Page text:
Financial Times

Simon Bazalgette loves his house in Kew, south-west London, so much that he does not mind living under the flight path of Heathrow.

We are in the back garden admiring his apple, olive and fig trees and a couple of frogs in the corner. The chief executive of the UK’s Jockey Club is telling me the garden is his wife’s work when our conversation is drowned out by the noise of a plane overhead. “It’s amazing how quickly you get used to it, although luckily they don’t come over all the time. They haven’t been coming over this morning.” Then, with a smile, he adds: “They obviously saw you coming and decided now’s the time to move the flight path.” Even the controversial proposal for a third runway at Heathrow, opposed by so many Londoners, is met with a shrug. “You’ve got to have one somewhere, haven’t you?”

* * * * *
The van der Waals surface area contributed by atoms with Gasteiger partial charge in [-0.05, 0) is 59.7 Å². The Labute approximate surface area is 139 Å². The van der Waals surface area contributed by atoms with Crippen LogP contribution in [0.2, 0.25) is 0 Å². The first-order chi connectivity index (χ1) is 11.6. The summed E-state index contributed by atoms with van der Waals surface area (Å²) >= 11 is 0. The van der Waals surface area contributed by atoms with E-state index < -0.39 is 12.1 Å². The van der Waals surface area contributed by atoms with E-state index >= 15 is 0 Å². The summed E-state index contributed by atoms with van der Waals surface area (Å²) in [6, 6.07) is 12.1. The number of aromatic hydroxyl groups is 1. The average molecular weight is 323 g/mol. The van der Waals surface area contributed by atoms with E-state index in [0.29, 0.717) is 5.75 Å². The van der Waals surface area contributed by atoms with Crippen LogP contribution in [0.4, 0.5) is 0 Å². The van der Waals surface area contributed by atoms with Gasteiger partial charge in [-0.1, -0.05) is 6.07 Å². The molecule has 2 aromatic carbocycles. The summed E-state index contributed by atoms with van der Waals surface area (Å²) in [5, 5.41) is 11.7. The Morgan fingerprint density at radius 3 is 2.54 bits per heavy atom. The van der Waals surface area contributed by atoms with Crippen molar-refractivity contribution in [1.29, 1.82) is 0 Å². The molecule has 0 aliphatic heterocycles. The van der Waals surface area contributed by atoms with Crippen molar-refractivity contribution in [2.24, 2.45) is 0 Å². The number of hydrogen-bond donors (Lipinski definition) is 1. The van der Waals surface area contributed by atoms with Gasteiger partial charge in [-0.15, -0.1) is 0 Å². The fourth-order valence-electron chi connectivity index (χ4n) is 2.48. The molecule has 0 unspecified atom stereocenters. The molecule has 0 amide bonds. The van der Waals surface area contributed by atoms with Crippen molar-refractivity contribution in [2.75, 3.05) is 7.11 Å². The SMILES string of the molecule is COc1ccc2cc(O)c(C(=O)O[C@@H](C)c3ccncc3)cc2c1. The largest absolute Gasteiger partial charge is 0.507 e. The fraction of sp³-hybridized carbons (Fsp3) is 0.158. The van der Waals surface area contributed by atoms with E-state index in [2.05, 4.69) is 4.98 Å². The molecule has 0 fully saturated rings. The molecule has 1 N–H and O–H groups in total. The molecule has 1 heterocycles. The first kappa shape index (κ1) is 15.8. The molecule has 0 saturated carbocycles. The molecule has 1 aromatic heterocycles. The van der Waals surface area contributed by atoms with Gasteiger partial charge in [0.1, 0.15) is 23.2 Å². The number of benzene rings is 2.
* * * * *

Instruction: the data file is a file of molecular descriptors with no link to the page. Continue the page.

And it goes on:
For the 53-year-old all the noise is compensated by the “fantastic location”: the end of a row of six terraced houses built in the 1830s and overlooking Kew Green. Soon we are standing on the balcony of his sitting room looking out at the green. “I’ve got four boys and, as with boys, they’re like dogs, we have to send them out to run about a bit. The green is, effectively, our front garden. But we don’t have to worry about cutting the grass.”

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